Her Majesty, 95, reportedly agreed to pay for Andrew’s defence at the beginning of last year, shortly after his disastrous Newsnight interview, in which he failed to show any empathy for Epstein’s victims or regret over their friendship. The funds have been sourced from her annual income from her private Duchy of Lancaster estate, which recently increased by £1.5 million to more than £23 million. This is on top of the £250,000 annual stipend she gives Andrew to top up his £20,000-a-year Royal Navy pension.
Yet with the allegations having left his reputation in tatters, whatever the outcome of the proceedings, there remain serious concerns about how the “grand old Duke of York” is going to get back on an even fiscal keel.
As one source put it: “The Duke is currently totally dependent on the Queen but that surely cannot go on forever. The trouble is the Yorks’ outgoings are still huge. Andrew is still paying for Beatrice and Eugenie’s private bodyguards.”
Then there’s Fergie, who was reportedly on the brink of bankruptcy in 2010 following a string of failed business deals and after being caught in a News of the World sting trying to sell access to Andrew to a reporter posing as a sheik, for £500,000.
“It doesn’t matter how much money she has, it just seems to slip through her fingers. They are not in a great place right now,” added the insider.
Mr Rowland is not the first multi-millionaire to have lent money over the years. In May 2011, the Duchess apologised for a “gigantic error in judgment” in accepting a £15,000 loan from Epstein to pay off her debts. Two months later, the Duke stepped down as the UK’s trade envoy after it emerged he had stayed at the disgraced financial adviser’s Manhattan mansion after he had been imprisoned for soliciting a minor for prostitution. Andrew’s judgement had already been called into question for holding meetings with Libyan leader Col Muammar Gaddafi’s son, Saif, and for entertaining the son-in-law of Tunisia’s ousted president Zine El Abidine Ben Ali at Buckingham Palace. Eyebrows were also raised after he took Mr Rowland’s businessman’s son, Jonathan, on trade envoy missions to China and Saudi Arabia.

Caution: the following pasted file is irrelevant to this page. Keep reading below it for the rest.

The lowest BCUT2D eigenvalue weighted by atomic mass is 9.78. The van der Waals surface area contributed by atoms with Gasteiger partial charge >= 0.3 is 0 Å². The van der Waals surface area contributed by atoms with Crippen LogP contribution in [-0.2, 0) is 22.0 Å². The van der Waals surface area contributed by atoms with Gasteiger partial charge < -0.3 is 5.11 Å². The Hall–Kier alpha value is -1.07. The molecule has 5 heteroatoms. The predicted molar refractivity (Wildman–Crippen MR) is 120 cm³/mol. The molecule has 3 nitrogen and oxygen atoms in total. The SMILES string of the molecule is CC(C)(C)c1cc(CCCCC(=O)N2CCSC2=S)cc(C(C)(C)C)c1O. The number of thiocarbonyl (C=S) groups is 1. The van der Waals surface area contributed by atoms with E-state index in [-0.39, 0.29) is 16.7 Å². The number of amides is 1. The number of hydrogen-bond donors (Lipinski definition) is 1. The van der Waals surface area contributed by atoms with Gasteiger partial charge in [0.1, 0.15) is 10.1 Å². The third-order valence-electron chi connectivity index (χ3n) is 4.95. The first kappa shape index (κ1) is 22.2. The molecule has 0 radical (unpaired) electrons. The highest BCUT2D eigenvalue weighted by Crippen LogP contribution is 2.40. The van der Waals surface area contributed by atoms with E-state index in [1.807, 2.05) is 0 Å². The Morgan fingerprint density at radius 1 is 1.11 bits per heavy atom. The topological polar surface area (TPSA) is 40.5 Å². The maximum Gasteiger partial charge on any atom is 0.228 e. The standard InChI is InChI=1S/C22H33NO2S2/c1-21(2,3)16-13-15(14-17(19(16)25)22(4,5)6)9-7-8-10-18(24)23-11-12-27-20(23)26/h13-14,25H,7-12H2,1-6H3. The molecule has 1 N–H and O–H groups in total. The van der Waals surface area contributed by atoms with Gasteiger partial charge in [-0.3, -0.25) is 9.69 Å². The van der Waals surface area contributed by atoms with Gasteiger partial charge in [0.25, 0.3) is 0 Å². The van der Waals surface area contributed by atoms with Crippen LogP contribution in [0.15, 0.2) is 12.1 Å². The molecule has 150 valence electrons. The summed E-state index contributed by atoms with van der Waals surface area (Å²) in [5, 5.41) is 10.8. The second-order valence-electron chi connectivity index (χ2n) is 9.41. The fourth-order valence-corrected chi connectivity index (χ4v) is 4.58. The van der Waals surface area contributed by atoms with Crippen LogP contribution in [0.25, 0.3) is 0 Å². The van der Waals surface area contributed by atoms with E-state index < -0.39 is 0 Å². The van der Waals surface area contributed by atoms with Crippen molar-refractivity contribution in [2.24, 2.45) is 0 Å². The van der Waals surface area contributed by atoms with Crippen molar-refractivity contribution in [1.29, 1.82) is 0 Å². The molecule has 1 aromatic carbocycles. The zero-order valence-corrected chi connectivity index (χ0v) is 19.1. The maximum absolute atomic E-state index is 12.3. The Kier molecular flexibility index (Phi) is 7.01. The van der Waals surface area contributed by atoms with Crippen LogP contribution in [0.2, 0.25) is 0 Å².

And then there was the intriguing matter of the Duke managing to sell Sunninghill Park, the Yorks’ marital home, for £3m more than its £12m asking price in 2007 to Timor Kulibayev, the son-in-law of the President of Kazakhstan.
The Yorks do not pay any rent on Royal Lodge, the freehold of which is owned by the Crown Estate, after spending £7.5 million renovating the Grade II listed 30-room property in 2003. They are also understood to get favourable leasing deals on their Range Rovers.
Nevertheless, cash flow has been a problem since the Duke stepped down as a working royal “for the foreseeable future” in November 2019, following that Newsnight appearance. The damaging tete a tete with the BBC’s Emily Maitlis also cost him [email protected], the Dragons Den-style mentoring network that had helped to rehabilitate his image, as well as facilitating a continuation of the jet-set lifestyle that earned him the nickname Air Miles Andy.
It’s believed the Duke has had to “force through” the sale of the £18m ski chalet in Verbier to pay legal bills Credit: Geoff Pugh
In 2014, the Yorks surprised royal watchers by jointly purchasing a £18 million ski chalet in Verbier as a “family investment”. Some questioned how the couple could afford to buy the seven-bedroom property – complete with indoor swimming pool, sauna and bar – in the exclusive Swiss resort.
That purchase also courted controversy when it was revealed the couple were being sued by the former owner, French socialite Isabelle de Rouvre, for a £6.7m unpaid debt. In September, it was reported that the lawsuit had been dropped and the chalet was being sold for £17.3 million – a loss of £700,000. But three months on and they are still clearly using it as a holiday destination.
What the Yorks had hoped would act as a future “nest egg” for children and grandchildren, now appears to have become a casualty of the Duke’s dramatically changed circumstances.
Some might say they are on a slippery slope.